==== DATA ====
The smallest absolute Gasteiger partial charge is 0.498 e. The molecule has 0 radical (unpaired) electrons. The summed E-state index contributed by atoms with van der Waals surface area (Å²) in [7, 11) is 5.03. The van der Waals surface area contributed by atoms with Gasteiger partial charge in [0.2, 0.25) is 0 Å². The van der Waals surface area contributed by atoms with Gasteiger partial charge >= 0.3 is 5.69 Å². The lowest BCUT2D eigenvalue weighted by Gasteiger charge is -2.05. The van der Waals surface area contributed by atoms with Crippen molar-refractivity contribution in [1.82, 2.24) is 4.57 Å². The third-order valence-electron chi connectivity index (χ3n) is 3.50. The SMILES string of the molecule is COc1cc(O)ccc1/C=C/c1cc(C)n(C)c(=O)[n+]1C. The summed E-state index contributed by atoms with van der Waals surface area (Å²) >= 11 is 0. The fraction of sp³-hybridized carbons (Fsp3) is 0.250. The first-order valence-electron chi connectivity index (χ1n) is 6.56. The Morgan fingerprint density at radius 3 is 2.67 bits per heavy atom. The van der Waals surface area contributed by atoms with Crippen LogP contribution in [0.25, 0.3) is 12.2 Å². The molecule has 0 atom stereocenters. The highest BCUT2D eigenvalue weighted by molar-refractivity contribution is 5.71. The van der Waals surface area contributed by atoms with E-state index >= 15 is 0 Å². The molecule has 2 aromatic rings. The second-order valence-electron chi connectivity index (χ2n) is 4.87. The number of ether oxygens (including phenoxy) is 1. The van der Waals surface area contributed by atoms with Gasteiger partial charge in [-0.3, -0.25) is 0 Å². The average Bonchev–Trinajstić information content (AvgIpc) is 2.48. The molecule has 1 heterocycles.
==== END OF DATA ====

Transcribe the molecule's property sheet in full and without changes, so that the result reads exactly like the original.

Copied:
The smallest absolute Gasteiger partial charge is 0.498 e. The molecule has 0 radical (unpaired) electrons. The summed E-state index contributed by atoms with van der Waals surface area (Å²) in [7, 11) is 5.03. The van der Waals surface area contributed by atoms with Gasteiger partial charge in [0.2, 0.25) is 0 Å². The van der Waals surface area contributed by atoms with Gasteiger partial charge >= 0.3 is 5.69 Å². The lowest BCUT2D eigenvalue weighted by Gasteiger charge is -2.05. The van der Waals surface area contributed by atoms with Crippen molar-refractivity contribution in [1.82, 2.24) is 4.57 Å². The third-order valence-electron chi connectivity index (χ3n) is 3.50. The SMILES string of the molecule is COc1cc(O)ccc1/C=C/c1cc(C)n(C)c(=O)[n+]1C. The summed E-state index contributed by atoms with van der Waals surface area (Å²) >= 11 is 0. The fraction of sp³-hybridized carbons (Fsp3) is 0.250. The first-order valence-electron chi connectivity index (χ1n) is 6.56. The Morgan fingerprint density at radius 3 is 2.67 bits per heavy atom. The van der Waals surface area contributed by atoms with Crippen LogP contribution in [0.25, 0.3) is 12.2 Å². The molecule has 0 atom stereocenters. The highest BCUT2D eigenvalue weighted by molar-refractivity contribution is 5.71. The van der Waals surface area contributed by atoms with E-state index >= 15 is 0 Å². The molecule has 2 aromatic rings. The second-order valence-electron chi connectivity index (χ2n) is 4.87. The number of ether oxygens (including phenoxy) is 1. The van der Waals surface area contributed by atoms with Gasteiger partial charge in [-0.3, -0.25) is 0 Å². The average Bonchev–Trinajstić information content (AvgIpc) is 2.48. The molecule has 1 heterocycles.